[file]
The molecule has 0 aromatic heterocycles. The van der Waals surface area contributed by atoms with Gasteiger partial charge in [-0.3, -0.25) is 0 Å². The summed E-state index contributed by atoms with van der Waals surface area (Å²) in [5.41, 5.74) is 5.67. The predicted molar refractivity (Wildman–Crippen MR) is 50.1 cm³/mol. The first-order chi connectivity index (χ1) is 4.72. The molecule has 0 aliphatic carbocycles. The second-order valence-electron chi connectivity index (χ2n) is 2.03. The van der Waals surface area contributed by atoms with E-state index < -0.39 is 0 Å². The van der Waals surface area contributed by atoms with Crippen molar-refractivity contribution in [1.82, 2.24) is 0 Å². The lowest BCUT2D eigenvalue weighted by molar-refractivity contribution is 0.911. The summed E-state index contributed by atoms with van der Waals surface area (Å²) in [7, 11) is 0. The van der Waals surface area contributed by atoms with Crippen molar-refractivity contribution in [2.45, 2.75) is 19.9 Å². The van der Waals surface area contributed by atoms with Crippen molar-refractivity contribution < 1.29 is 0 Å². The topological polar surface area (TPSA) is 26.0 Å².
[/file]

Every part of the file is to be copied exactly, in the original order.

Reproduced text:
The molecule has 0 aromatic heterocycles. The van der Waals surface area contributed by atoms with Gasteiger partial charge in [-0.3, -0.25) is 0 Å². The summed E-state index contributed by atoms with van der Waals surface area (Å²) in [5.41, 5.74) is 5.67. The predicted molar refractivity (Wildman–Crippen MR) is 50.1 cm³/mol. The first-order chi connectivity index (χ1) is 4.72. The molecule has 0 aliphatic carbocycles. The second-order valence-electron chi connectivity index (χ2n) is 2.03. The van der Waals surface area contributed by atoms with E-state index < -0.39 is 0 Å². The van der Waals surface area contributed by atoms with Crippen molar-refractivity contribution in [1.82, 2.24) is 0 Å². The lowest BCUT2D eigenvalue weighted by molar-refractivity contribution is 0.911. The summed E-state index contributed by atoms with van der Waals surface area (Å²) in [7, 11) is 0. The van der Waals surface area contributed by atoms with Crippen molar-refractivity contribution in [2.45, 2.75) is 19.9 Å². The van der Waals surface area contributed by atoms with Crippen molar-refractivity contribution < 1.29 is 0 Å². The topological polar surface area (TPSA) is 26.0 Å².